By Julie Tomascik

Strong agricultural leadership can make a difference in the field and beyond the fence row. Members of Texas Farm Bureau’s (TFB) new AgLead-FarmLead class will develop and hone their leadership skills to help benefit Texas agriculture and their communities.

“AgLead-FarmLead is an advanced agricultural leadership program designed to enhance and develop skills and traits needed for effective and prepared agricultural leaders,” Jamie Gipe, TFB director of Membership and Special Projects, said. “Through the program, graduates are able to provide a viable agricultural voice at whatever leadership table they find themselves.”

The current class of 21 TFB members from across the state includes: Kristin Anderson, Buda; John Evans, Little River; Steve Evans, Coleman; Meagan Ezzell, Nacogdoches; Kacy Frazier, Chapman Ranch; Richard Fry, Bellville; Justin Hannsz, Stephenville; Chase Holub, Blessing; Jim Hudson, Lawn; Charlotte Kneupper, Boerne; Frank Massey, Mineral; Austin Miles, Sadler; Winston Millican, San Saba; Matt Moore, Shamrock; Brian Nielsen, Lockhart; J.T. Pratt, Dublin; Sam Scott, Murchison; Justin Stoerner, Lockney; Todd Straley, Plainview; Isaac Sulemana, Edinburg; and Adreinne Synatschk, Olton.

In previous years, the programs were separate. AgLead was the leadership development program for farmers and ranchers ages 25-40, and FarmLead participants were farmers and ranchers ages 40 and older.

Both groups previously shared sessions together, and the interaction in those sessions led to merging the programs to enhance leadership development and individual experiences.

“Leadership is a journey that requires intentional and continuous effort on behalf of the individual,” Gipe said. “AgLead-FarmLead gives participants the opportunity for training in essential leadership skills and identified traits that will assist them in making the most of their leadership journey.”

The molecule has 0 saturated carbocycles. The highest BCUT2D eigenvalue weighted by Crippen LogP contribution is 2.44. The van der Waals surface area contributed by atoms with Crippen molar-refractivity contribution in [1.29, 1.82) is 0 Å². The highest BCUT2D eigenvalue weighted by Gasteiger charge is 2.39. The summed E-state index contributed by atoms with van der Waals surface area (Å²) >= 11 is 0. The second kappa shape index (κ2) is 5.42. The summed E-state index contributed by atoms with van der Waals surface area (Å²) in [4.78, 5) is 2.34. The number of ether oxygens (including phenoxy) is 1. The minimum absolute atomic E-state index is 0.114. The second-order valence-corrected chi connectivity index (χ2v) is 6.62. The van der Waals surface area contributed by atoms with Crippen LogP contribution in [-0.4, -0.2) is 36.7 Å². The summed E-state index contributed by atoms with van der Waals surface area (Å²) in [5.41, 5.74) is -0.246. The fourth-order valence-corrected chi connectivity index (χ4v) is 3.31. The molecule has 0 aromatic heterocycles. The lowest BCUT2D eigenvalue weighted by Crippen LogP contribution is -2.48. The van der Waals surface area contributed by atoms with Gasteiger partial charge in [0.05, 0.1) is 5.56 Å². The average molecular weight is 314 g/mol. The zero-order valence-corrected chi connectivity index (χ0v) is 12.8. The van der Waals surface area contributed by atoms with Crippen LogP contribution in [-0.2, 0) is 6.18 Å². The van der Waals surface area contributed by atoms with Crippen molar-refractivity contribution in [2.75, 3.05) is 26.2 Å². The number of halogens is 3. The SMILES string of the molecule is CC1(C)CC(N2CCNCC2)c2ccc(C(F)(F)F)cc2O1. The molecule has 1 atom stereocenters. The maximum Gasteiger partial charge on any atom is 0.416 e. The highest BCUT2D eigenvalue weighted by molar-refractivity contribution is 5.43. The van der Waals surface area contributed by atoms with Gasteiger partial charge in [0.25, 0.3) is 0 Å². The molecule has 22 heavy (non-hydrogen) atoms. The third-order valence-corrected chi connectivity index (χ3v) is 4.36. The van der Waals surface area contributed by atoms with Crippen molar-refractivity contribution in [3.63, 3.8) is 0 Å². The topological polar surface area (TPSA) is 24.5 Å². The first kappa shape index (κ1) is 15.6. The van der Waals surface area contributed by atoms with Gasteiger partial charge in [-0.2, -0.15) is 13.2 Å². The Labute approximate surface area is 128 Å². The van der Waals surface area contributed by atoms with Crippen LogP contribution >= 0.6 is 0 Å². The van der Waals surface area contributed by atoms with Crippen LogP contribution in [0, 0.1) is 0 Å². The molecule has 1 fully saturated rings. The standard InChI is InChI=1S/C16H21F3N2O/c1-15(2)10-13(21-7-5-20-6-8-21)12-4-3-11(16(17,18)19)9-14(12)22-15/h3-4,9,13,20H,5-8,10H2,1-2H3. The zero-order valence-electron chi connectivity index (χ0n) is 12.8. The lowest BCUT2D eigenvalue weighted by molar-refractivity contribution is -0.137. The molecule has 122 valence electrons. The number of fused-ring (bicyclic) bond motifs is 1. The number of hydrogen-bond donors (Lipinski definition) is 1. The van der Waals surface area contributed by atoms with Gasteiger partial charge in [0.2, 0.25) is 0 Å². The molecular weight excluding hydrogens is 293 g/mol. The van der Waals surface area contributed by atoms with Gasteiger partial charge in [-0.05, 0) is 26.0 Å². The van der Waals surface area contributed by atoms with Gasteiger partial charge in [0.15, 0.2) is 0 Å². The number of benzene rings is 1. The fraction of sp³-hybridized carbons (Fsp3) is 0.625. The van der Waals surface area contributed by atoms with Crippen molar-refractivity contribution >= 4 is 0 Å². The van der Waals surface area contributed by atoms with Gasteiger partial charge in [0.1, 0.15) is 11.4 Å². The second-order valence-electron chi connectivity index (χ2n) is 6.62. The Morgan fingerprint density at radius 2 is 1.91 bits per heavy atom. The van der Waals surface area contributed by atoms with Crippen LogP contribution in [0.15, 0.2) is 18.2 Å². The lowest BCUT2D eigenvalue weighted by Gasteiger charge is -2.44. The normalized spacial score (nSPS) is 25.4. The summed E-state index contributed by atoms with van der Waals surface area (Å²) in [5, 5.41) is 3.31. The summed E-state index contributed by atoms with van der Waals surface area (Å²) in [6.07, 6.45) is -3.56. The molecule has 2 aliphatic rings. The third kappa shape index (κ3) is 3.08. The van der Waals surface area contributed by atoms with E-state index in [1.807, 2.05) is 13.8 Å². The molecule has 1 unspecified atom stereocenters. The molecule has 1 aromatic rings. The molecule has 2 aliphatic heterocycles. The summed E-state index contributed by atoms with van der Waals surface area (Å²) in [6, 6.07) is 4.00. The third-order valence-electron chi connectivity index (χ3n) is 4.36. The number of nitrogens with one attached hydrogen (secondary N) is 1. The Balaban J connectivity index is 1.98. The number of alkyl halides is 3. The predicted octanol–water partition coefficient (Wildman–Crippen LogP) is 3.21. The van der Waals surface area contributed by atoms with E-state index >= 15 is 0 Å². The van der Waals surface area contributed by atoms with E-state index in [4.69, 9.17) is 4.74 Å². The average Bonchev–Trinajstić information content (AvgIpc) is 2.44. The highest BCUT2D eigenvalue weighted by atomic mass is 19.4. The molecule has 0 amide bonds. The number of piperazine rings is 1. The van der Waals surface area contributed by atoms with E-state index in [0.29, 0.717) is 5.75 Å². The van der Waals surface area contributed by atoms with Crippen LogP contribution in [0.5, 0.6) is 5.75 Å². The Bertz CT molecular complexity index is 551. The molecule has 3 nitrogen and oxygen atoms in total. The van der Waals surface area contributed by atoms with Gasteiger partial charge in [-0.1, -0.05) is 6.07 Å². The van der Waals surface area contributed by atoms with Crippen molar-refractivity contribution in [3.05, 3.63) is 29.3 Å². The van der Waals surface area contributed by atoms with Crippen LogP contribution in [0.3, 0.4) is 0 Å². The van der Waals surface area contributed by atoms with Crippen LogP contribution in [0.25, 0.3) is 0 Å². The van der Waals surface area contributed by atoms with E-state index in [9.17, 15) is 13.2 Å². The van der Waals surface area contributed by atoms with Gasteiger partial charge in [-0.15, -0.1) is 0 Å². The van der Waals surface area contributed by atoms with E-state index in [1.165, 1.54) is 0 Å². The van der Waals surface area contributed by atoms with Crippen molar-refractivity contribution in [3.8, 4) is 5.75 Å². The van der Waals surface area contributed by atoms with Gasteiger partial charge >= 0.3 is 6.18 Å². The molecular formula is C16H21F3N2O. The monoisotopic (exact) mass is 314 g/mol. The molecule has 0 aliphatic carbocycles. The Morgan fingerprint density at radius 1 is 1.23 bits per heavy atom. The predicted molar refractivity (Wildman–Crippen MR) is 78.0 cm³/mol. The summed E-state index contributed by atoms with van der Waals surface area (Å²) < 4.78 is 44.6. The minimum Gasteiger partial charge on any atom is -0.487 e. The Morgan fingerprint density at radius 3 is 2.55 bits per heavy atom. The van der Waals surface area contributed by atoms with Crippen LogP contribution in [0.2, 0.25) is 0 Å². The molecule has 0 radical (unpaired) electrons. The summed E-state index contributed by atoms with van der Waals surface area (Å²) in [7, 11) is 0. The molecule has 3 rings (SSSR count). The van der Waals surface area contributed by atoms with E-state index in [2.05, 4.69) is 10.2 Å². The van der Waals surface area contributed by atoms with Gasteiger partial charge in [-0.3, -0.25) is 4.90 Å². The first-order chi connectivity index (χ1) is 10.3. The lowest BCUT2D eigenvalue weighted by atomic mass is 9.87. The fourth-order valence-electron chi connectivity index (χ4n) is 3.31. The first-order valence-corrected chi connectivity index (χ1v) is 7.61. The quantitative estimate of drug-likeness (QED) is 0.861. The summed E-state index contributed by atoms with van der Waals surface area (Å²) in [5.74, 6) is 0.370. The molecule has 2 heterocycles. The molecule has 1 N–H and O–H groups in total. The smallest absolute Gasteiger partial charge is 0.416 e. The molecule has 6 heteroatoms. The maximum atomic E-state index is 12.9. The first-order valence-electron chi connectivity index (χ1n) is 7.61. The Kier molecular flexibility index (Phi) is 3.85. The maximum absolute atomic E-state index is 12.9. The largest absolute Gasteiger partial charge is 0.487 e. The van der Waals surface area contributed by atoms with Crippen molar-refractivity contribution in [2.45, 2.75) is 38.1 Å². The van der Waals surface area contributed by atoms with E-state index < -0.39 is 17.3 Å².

Throughout the two-year program, members will travel across Texas, the country and the world to discover agriculture and leadership from a new perspective.

They’ll also develop a deeper understanding of communication, public policy, regulatory activities, political advocacy and more, according to Gipe.

“As we progress through the program, their confidence and understanding will grow,” he said. “Graduates will be able to use that in future leadership roles and activities.”

Because the program cultivates agricultural leaders for generations to come.

“True leadership begins from the ground up. The future of agriculture is in their hands. They just need the right tools to cultivate it,” Gipe said.

But strong agricultural leadership isn’t left out in the field.

Through the program, AgLead-FarmLead members learn the intricacies of agribusinesses, as well as the political and regulatory processes that influence farm and ranch business decisions at the state and national levels.

“From the farm gate to the Capitol steps and everywhere in between, AgLead-FarmLead helps these future leaders reach their full potential,” Gipe said.

They’ll take what they learn from the sessions and each other even further—to the state legislature, county courtrooms, state committees and local organizations and boards—pulling a chair up to a variety of leadership tables.

The program’s seven sessions include stops in Waco, Austin, the West Coast, Texas Panhandle, Rio Grande Valley, Washington, D.C. and an international trip.

Time is a priority investment for the program and a limited commodity for farmers and ranchers. But, Gipe said, it’s time well spent.

“A byproduct of the program is the relationships and networks that they will establish with each other and with others across the nation,” Gipe said. “AgLead-FarmLead participants are going, doing, seeing and connecting with people and places they may never have had the chance to do by themselves. It is truly an opportunity of a lifetime to experience.”

To learn more about the program, visit